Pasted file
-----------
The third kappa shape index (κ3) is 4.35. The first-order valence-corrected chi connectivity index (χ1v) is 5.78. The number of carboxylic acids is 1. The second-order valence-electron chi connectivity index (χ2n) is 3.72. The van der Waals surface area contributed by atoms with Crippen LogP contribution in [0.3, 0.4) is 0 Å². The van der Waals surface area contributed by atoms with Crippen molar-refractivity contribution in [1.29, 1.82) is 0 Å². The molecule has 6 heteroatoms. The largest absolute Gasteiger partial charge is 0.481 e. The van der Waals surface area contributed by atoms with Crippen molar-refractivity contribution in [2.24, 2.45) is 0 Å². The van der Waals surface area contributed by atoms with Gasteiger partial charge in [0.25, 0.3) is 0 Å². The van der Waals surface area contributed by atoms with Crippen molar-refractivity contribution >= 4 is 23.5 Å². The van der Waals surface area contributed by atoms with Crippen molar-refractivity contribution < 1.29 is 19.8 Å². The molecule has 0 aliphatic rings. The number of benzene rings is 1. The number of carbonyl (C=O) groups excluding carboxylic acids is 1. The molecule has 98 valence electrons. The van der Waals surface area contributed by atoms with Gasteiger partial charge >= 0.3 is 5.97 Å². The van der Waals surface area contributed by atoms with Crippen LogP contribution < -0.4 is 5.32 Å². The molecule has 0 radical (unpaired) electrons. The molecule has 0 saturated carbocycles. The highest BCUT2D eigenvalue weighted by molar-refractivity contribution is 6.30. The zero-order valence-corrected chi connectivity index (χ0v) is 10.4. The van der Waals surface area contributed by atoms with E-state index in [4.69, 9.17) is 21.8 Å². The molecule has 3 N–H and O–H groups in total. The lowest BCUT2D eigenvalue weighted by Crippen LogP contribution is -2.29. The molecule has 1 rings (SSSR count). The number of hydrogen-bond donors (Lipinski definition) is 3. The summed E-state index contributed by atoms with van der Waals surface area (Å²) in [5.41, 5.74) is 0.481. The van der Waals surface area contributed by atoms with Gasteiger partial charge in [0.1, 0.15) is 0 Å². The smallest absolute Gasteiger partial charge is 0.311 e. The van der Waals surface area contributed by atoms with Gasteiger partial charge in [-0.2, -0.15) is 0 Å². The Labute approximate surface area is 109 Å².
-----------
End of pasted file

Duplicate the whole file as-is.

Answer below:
The third kappa shape index (κ3) is 4.35. The first-order valence-corrected chi connectivity index (χ1v) is 5.78. The number of carboxylic acids is 1. The second-order valence-electron chi connectivity index (χ2n) is 3.72. The van der Waals surface area contributed by atoms with Crippen LogP contribution in [0.3, 0.4) is 0 Å². The van der Waals surface area contributed by atoms with Crippen molar-refractivity contribution in [1.29, 1.82) is 0 Å². The molecule has 6 heteroatoms. The largest absolute Gasteiger partial charge is 0.481 e. The van der Waals surface area contributed by atoms with Crippen molar-refractivity contribution in [2.24, 2.45) is 0 Å². The van der Waals surface area contributed by atoms with Gasteiger partial charge in [0.25, 0.3) is 0 Å². The van der Waals surface area contributed by atoms with Crippen molar-refractivity contribution >= 4 is 23.5 Å². The van der Waals surface area contributed by atoms with Crippen molar-refractivity contribution < 1.29 is 19.8 Å². The molecule has 0 aliphatic rings. The number of benzene rings is 1. The number of carbonyl (C=O) groups excluding carboxylic acids is 1. The molecule has 98 valence electrons. The van der Waals surface area contributed by atoms with Gasteiger partial charge >= 0.3 is 5.97 Å². The van der Waals surface area contributed by atoms with Crippen LogP contribution < -0.4 is 5.32 Å². The molecule has 0 radical (unpaired) electrons. The molecule has 0 saturated carbocycles. The highest BCUT2D eigenvalue weighted by molar-refractivity contribution is 6.30. The zero-order valence-corrected chi connectivity index (χ0v) is 10.4. The van der Waals surface area contributed by atoms with E-state index in [4.69, 9.17) is 21.8 Å². The molecule has 3 N–H and O–H groups in total. The lowest BCUT2D eigenvalue weighted by Crippen LogP contribution is -2.29. The molecule has 1 rings (SSSR count). The number of hydrogen-bond donors (Lipinski definition) is 3. The summed E-state index contributed by atoms with van der Waals surface area (Å²) in [5.41, 5.74) is 0.481. The van der Waals surface area contributed by atoms with Gasteiger partial charge in [0.1, 0.15) is 0 Å². The smallest absolute Gasteiger partial charge is 0.311 e. The van der Waals surface area contributed by atoms with Gasteiger partial charge in [-0.2, -0.15) is 0 Å². The Labute approximate surface area is 109 Å².